Windshield (or lack there of):

    One of the things that struck me as odd when I was first reading about the UE is the lack of a windshield. This is fixable with the aftermarket parts, but since I'd been stock on my previous bikes, I wasn't sure I would want to add a windshield to the UE. After having ridden it very briefly on the highway and getting speed of around 70MPH, I can say that for long rides I think I'll want to get some sort of wind shield. You just feel the wind significantly more than you do on the G650GS (even though the GS has a small wind shield.) There are already several options out there, and likely more will pop up as the Scrambler picks up in use. I'm currently eying the Dart. So for this the GS solidly wins in my book.

    Weight:

    Per the websites of each bike, the UE is 3kg or 6.6 lbs lighter than the GS. This isn't a really large amount, but I'll tell you it certainly feels very different. As a rock climber so I'd like to think i have some strength, especially when it comes to pushing and pulling things. That aside, just being able to move the bike even a little more easily is super nice, and having had to catch the GS mid fall before, I would certainly appreciate a bike that weighs less.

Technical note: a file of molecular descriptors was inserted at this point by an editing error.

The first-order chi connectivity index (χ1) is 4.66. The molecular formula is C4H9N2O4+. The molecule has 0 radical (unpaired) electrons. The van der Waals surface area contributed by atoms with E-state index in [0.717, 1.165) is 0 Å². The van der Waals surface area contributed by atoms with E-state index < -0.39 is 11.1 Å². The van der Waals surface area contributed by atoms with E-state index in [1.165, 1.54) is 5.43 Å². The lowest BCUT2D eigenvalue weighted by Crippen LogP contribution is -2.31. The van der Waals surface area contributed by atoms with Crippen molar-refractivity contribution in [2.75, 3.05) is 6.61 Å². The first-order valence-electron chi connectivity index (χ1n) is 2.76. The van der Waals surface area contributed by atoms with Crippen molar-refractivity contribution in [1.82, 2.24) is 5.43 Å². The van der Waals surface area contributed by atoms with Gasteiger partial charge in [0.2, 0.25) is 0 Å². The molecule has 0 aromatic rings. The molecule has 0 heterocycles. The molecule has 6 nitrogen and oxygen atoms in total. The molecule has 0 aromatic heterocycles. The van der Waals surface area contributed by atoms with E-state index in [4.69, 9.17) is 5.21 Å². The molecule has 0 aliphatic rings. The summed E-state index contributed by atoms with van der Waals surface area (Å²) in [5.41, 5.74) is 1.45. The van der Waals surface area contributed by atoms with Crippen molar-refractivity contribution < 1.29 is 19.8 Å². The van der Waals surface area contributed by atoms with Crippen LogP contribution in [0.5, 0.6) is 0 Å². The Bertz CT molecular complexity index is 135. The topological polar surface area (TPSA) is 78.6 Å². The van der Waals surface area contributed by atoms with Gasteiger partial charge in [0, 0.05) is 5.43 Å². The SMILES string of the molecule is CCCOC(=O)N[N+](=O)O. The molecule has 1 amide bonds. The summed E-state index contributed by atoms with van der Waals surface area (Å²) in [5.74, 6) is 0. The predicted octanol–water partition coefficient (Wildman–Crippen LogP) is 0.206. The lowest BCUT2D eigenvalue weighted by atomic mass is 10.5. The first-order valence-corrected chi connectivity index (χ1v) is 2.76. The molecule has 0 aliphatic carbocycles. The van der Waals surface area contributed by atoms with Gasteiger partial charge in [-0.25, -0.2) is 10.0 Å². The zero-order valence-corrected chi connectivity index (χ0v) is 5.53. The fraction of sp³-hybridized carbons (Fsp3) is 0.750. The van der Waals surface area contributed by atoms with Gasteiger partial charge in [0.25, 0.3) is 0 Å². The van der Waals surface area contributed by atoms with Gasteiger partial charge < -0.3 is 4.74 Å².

Okay, that's all I've got in me for tonight. When I've got some spare time I'll post about "how they ride" and see if I can't help those out who don't have the option to really ride both extensively, figure out what might be good for them.
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  9. Tim_Tom

    Tim_Tom Long timer